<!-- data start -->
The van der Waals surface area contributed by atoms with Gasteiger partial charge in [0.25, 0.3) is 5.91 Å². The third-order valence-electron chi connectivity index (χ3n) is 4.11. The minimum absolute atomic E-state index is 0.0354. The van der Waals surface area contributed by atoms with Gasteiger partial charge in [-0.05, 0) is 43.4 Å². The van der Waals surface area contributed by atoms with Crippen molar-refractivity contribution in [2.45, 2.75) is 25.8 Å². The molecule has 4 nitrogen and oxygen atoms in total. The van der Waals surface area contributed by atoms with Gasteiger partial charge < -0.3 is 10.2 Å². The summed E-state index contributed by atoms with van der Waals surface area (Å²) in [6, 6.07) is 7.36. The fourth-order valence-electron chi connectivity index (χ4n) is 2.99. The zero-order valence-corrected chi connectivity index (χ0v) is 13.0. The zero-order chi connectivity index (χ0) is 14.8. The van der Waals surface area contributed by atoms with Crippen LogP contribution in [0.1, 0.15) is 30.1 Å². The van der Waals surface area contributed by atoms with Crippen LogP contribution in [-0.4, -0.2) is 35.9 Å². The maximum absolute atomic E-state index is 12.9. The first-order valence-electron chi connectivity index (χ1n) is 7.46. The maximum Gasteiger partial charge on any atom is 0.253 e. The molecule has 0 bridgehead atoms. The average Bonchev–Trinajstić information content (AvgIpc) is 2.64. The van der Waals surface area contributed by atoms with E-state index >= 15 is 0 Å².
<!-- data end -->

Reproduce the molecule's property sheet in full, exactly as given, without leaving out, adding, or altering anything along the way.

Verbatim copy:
The van der Waals surface area contributed by atoms with Gasteiger partial charge in [0.25, 0.3) is 5.91 Å². The third-order valence-electron chi connectivity index (χ3n) is 4.11. The minimum absolute atomic E-state index is 0.0354. The van der Waals surface area contributed by atoms with Gasteiger partial charge in [-0.05, 0) is 43.4 Å². The van der Waals surface area contributed by atoms with Crippen molar-refractivity contribution in [2.45, 2.75) is 25.8 Å². The molecule has 4 nitrogen and oxygen atoms in total. The van der Waals surface area contributed by atoms with Gasteiger partial charge < -0.3 is 10.2 Å². The summed E-state index contributed by atoms with van der Waals surface area (Å²) in [6, 6.07) is 7.36. The fourth-order valence-electron chi connectivity index (χ4n) is 2.99. The zero-order valence-corrected chi connectivity index (χ0v) is 13.0. The zero-order chi connectivity index (χ0) is 14.8. The van der Waals surface area contributed by atoms with Crippen LogP contribution in [0.1, 0.15) is 30.1 Å². The van der Waals surface area contributed by atoms with Crippen LogP contribution in [-0.4, -0.2) is 35.9 Å². The maximum absolute atomic E-state index is 12.9. The first-order valence-electron chi connectivity index (χ1n) is 7.46. The maximum Gasteiger partial charge on any atom is 0.253 e. The molecule has 0 bridgehead atoms. The average Bonchev–Trinajstić information content (AvgIpc) is 2.64. The van der Waals surface area contributed by atoms with E-state index >= 15 is 0 Å².